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  • Miller KG, Poole CF, Pawloski TMP. Classification of the botanical origin of cinnamon by solid-phase microextraction and gas chromatography. Chromatographia 1996;42:639-46.
  • Onderoglu S, Sozer S, Erbil KM, et al. The evaluation of long-term effcts of cinnamon bark and olive leaf on toxicity induced by streptozotocin administration to rats. J Pharm Pharmacol 1999;51:1305-12. View abstract.
  • Popiel KY, Wong P, Lee MJ, Langelier M, Sheppard DC, Vinh DC. Invasive Saccharomyces cerevisiae in a liver transplant patient: case report and review of infection in transplant recipients.. Transpl Infect Dis. 2015 Jun;17(3):435-41. doi: 10.1111/tid.12384. View abstract.
  • Press release. Cinnamon capsules to reduce blood sugar are medicinal products! Efficacy has not been scientifically proven - some products contain high levels of coumarin. Federal Institute of Risk Assessment (BfM), Germany, November 11, 2006. Available at: http://www.bfarm.de/nn_425226/EN/press/press-releases/pm2006-14-en.html.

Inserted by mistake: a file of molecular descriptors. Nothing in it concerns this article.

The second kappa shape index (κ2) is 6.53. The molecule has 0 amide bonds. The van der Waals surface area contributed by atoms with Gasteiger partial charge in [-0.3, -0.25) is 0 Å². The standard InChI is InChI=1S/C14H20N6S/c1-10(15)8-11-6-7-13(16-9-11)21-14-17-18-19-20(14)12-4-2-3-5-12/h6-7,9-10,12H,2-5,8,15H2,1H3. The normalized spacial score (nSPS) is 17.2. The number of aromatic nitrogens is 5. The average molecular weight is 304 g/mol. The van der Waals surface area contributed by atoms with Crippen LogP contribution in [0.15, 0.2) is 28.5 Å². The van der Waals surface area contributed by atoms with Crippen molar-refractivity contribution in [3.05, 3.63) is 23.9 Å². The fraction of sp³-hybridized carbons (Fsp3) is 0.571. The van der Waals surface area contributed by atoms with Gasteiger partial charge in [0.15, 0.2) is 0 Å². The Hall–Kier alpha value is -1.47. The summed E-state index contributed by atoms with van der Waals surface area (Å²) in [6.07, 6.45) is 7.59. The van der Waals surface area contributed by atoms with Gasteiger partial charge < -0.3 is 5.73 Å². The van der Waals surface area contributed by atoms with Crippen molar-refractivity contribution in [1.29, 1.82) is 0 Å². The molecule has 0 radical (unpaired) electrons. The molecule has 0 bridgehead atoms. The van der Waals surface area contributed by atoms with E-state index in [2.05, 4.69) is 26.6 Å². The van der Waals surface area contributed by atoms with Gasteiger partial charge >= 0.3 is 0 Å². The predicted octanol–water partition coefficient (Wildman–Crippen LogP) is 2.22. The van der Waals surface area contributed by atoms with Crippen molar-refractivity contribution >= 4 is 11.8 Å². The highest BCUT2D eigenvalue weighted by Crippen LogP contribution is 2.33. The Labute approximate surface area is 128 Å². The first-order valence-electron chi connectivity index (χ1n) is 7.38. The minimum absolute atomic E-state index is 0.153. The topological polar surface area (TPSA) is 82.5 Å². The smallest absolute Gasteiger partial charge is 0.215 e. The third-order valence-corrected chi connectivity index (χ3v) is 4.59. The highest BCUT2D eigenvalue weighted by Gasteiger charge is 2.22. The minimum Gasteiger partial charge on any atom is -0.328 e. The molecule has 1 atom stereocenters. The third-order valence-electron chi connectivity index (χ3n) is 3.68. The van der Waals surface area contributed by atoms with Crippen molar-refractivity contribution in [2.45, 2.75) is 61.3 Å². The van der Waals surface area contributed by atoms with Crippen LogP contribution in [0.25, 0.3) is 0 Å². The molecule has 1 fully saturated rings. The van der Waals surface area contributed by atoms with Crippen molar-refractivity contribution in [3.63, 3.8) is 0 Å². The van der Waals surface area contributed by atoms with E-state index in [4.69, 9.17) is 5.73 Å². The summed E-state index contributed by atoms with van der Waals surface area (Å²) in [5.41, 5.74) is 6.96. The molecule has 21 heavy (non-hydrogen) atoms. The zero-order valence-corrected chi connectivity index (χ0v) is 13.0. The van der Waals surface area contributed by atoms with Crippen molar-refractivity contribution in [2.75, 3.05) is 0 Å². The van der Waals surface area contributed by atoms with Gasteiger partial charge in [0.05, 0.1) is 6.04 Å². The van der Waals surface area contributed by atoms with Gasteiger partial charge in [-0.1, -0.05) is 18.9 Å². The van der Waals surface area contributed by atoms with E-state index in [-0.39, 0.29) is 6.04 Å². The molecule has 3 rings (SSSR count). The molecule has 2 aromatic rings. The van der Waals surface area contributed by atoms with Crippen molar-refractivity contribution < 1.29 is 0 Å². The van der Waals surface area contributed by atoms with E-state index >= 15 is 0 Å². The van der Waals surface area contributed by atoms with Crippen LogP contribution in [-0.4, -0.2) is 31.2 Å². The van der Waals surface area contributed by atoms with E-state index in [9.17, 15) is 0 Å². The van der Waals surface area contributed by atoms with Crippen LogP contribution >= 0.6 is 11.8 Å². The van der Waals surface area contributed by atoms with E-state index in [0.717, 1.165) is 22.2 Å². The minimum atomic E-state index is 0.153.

• Ranasinghe P, Jayawardena R, Galappaththy P, et al. Response to Akilen et al. Efficacy and safety of 'true' cinnamon (Cinnamomum zeylanicum) as a pharmaceutical agent in diabetes: a systematic review and meta-analysis. Diabet Med 2013 Apr;30(4):506-7. View abstract.
  • Solomon TP, Blannin AK. Changes in glucose tolerance and insulin sensitivity following 2 weeks of daily cinnamon ingestion in healthy humans. Eur J Appl Physiol 2009 Apr;105(6):969-76. View abstract.
  • Solomon TP, Blannin AK. Effects of short-term cinnamon ingestion on in vivo glucose tolerance. Diabetes Obes Metab 2007 Nov;9(6):895-901. View abstract.
  • Stoecker BR, Zhan Z, Luo R, et al. Cinnamon extract lowers blood glucose in hyperglycemic subjects. FASEB J. 2010;22:722.1 (Abstract only).